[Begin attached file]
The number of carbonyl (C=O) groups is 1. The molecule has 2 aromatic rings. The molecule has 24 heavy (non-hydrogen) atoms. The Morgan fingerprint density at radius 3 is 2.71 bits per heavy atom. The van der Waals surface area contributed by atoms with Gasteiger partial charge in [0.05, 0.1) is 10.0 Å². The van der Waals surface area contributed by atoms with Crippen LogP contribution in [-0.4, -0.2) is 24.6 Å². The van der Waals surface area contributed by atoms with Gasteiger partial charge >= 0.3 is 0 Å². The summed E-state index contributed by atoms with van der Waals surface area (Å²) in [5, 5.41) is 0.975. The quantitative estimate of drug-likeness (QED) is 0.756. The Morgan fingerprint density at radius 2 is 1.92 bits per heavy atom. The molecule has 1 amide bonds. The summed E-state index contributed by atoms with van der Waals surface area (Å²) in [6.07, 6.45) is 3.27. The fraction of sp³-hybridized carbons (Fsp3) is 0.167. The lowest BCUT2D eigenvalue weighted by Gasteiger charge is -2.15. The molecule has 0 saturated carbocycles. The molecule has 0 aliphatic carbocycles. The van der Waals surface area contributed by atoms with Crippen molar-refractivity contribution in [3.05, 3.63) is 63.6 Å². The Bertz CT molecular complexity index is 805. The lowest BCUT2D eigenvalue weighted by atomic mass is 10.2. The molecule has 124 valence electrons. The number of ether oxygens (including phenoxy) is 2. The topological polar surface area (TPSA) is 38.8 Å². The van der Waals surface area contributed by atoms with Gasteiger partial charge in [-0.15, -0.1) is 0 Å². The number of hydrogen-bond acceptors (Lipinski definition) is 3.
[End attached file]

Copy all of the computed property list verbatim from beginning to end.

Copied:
The number of carbonyl (C=O) groups is 1. The molecule has 2 aromatic rings. The molecule has 24 heavy (non-hydrogen) atoms. The Morgan fingerprint density at radius 3 is 2.71 bits per heavy atom. The van der Waals surface area contributed by atoms with Gasteiger partial charge in [0.05, 0.1) is 10.0 Å². The van der Waals surface area contributed by atoms with Crippen LogP contribution in [-0.4, -0.2) is 24.6 Å². The van der Waals surface area contributed by atoms with Gasteiger partial charge >= 0.3 is 0 Å². The summed E-state index contributed by atoms with van der Waals surface area (Å²) in [5, 5.41) is 0.975. The quantitative estimate of drug-likeness (QED) is 0.756. The Morgan fingerprint density at radius 2 is 1.92 bits per heavy atom. The molecule has 1 amide bonds. The summed E-state index contributed by atoms with van der Waals surface area (Å²) in [6.07, 6.45) is 3.27. The fraction of sp³-hybridized carbons (Fsp3) is 0.167. The lowest BCUT2D eigenvalue weighted by Gasteiger charge is -2.15. The molecule has 0 saturated carbocycles. The molecule has 0 aliphatic carbocycles. The van der Waals surface area contributed by atoms with Crippen molar-refractivity contribution in [3.05, 3.63) is 63.6 Å². The Bertz CT molecular complexity index is 805. The lowest BCUT2D eigenvalue weighted by atomic mass is 10.2. The molecule has 124 valence electrons. The number of ether oxygens (including phenoxy) is 2. The topological polar surface area (TPSA) is 38.8 Å². The van der Waals surface area contributed by atoms with Gasteiger partial charge in [-0.15, -0.1) is 0 Å². The number of hydrogen-bond acceptors (Lipinski definition) is 3.